China will axe entertainment programmes and hold a national day of mourning tomorrow for the ‘martyrs’ and citizens who died of the coronavirus. People are seen carrying flowers at the Xichang funeral parlour in Xichang in China’s southwestern Sichuan Province
The top official in Wuhan, the epicenter of the coronavirus epidemic in China, warned residents to stay vigilant and avoid going out, even as the latest data showed a decline in new cases in the mainland and zero new infections in the city.
China appears to have curbed the epidemic through draconian restrictions that paralysed the country for two months and effectively shut down the world’s second-biggest economy.
The National Health Commission on Friday reported 31 new cases, compared with 35 a day earlier and down dramatically from the height of the crisis in February. All but two of the new cases involved travellers from overseas.
Beijing has pushed the country’s industries to go back to work as the epidemic eases, hoping for a quick recovery from what many analysts expect to have been a deep contraction for China’s economy in the first quarter.
Top officials however remain concerned about the risk of a second wave of infections.
Wuhan Communist Party chief Wang Zhonglin said the threat of a rebound in the central city’s coronavirus epidemic remained high and ordered residents to avoid leaving their homes unless it was necessary to do so.
The comments came about two weeks after officials eased the total lockdown of Wuhan and allowed some its 11 million inhabitants to go outside for the first time since January 23, though they were still not able to leave the city.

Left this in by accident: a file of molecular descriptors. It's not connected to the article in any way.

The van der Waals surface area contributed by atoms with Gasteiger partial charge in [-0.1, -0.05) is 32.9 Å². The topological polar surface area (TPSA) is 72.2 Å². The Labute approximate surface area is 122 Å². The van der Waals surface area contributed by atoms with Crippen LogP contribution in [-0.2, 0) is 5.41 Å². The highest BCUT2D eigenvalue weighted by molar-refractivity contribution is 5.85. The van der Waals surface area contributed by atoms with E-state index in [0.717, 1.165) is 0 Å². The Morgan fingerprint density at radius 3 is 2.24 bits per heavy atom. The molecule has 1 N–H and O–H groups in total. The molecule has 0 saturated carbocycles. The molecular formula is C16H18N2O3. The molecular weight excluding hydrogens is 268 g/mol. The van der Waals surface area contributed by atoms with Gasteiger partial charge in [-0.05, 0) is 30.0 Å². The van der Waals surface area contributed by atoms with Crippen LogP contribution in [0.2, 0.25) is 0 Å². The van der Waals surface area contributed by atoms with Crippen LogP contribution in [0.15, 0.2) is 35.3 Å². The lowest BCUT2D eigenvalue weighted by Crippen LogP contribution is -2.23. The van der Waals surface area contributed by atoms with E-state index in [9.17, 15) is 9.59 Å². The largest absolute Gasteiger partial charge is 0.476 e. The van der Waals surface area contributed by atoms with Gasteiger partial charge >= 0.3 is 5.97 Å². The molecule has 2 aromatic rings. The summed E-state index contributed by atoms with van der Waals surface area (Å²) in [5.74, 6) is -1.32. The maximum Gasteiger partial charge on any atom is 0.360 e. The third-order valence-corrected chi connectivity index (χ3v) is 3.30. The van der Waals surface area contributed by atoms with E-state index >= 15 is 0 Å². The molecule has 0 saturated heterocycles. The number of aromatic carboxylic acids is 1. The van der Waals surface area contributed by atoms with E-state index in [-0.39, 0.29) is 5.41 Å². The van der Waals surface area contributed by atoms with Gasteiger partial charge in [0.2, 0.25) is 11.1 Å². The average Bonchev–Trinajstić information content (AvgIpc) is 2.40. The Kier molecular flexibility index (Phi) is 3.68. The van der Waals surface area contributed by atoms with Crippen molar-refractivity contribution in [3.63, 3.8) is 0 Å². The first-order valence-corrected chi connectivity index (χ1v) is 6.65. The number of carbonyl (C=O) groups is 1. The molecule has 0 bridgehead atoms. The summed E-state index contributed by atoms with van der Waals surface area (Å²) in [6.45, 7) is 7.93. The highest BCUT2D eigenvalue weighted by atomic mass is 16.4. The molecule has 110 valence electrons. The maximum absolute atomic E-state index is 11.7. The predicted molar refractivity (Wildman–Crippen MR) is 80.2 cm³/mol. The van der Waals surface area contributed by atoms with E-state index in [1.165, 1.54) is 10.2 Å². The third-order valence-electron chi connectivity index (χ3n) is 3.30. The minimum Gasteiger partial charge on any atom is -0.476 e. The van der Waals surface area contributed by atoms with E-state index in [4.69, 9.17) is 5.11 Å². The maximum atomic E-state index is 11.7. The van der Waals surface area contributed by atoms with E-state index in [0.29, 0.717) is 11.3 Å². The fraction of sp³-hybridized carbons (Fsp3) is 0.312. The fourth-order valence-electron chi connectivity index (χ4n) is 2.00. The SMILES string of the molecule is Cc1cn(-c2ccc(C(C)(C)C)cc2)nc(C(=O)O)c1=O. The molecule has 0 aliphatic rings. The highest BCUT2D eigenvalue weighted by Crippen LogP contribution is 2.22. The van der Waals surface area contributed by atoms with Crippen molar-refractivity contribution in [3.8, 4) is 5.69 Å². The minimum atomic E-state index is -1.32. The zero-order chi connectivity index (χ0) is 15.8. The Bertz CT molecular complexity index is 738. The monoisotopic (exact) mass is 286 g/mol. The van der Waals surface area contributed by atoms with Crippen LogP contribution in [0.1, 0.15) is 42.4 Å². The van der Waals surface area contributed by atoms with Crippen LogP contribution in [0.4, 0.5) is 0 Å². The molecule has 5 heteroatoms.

The capital of central Hubei province has been the hardest hit by the virus, with 50,007 cases reported.
The city is scheduled to allow people to travel outside the city on April 8, and volunteers in hazmat suits have been spraying public areas with disinfectant in preparation for an increase in activity.
Restrictions have been gradually reimposed in other parts of China as well, including closures of cinemas that had been permitted to reopen.
A county in the central province of Henan on Wednesday banned people from leaving without proper authorisation and prevented residents from leaving their homes for work without clearance following several coronavirus infections in the area.
Top officials are also ordering local health authorities to step up detection, monitoring and supervision of the infected patients who do not show symptoms.
Wuhan alone reported 51 new asymptomatic cases and said 705 people who had the virus but showed no symptoms remained under medical observation.
Beijing has also indefinitely banned foreigners from entering the country to curb cases involving travellers from overseas, though it has chartered planes to repatriate Chinese nationals in countries with severe outbreaks.
Wuhan alone reported 51 new asymptomatic cases and said 705 people who had the virus but showed no symptoms remained under medical observation. A woman wearing a face mask walks in a residential area blocked by barriers in the former epicentre Wuhan